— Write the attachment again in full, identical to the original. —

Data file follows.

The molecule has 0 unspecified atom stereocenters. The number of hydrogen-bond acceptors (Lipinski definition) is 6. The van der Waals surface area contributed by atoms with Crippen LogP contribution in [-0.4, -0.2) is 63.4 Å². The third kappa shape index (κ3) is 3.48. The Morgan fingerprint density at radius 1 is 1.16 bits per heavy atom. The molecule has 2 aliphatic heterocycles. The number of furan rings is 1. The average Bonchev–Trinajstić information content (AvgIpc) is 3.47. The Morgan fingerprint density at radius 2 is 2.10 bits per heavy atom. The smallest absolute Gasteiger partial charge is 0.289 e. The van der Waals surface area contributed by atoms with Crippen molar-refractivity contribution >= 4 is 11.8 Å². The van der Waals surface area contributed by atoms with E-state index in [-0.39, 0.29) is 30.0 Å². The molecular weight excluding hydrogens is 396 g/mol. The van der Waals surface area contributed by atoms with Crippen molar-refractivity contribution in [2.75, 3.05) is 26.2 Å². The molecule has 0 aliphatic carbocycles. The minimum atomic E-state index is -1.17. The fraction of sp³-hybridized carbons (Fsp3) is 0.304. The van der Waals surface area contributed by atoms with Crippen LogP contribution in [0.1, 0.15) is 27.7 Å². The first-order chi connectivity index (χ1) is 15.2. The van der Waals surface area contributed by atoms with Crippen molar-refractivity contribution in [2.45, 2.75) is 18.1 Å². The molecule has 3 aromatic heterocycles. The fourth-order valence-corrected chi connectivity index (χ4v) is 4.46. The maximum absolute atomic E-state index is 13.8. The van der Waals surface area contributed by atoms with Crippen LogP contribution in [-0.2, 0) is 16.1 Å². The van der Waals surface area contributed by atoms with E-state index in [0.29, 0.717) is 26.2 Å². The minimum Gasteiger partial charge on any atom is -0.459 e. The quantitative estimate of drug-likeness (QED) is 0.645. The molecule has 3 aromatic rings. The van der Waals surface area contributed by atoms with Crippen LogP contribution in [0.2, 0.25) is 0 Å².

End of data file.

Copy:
The molecule has 0 unspecified atom stereocenters. The number of hydrogen-bond acceptors (Lipinski definition) is 6. The van der Waals surface area contributed by atoms with Crippen LogP contribution in [-0.4, -0.2) is 63.4 Å². The third kappa shape index (κ3) is 3.48. The Morgan fingerprint density at radius 1 is 1.16 bits per heavy atom. The molecule has 2 aliphatic heterocycles. The number of furan rings is 1. The average Bonchev–Trinajstić information content (AvgIpc) is 3.47. The Morgan fingerprint density at radius 2 is 2.10 bits per heavy atom. The smallest absolute Gasteiger partial charge is 0.289 e. The van der Waals surface area contributed by atoms with Crippen molar-refractivity contribution >= 4 is 11.8 Å². The van der Waals surface area contributed by atoms with E-state index in [-0.39, 0.29) is 30.0 Å². The molecular weight excluding hydrogens is 396 g/mol. The van der Waals surface area contributed by atoms with Crippen molar-refractivity contribution in [2.75, 3.05) is 26.2 Å². The molecule has 0 aliphatic carbocycles. The minimum atomic E-state index is -1.17. The fraction of sp³-hybridized carbons (Fsp3) is 0.304. The van der Waals surface area contributed by atoms with Crippen LogP contribution in [0.1, 0.15) is 27.7 Å². The first-order chi connectivity index (χ1) is 15.2. The van der Waals surface area contributed by atoms with Crippen molar-refractivity contribution in [2.45, 2.75) is 18.1 Å². The molecule has 3 aromatic heterocycles. The fourth-order valence-corrected chi connectivity index (χ4v) is 4.46. The maximum absolute atomic E-state index is 13.8. The van der Waals surface area contributed by atoms with Crippen LogP contribution in [-0.2, 0) is 16.1 Å². The van der Waals surface area contributed by atoms with E-state index in [0.29, 0.717) is 26.2 Å². The minimum Gasteiger partial charge on any atom is -0.459 e. The quantitative estimate of drug-likeness (QED) is 0.645. The molecule has 3 aromatic rings. The van der Waals surface area contributed by atoms with Crippen LogP contribution in [0.2, 0.25) is 0 Å².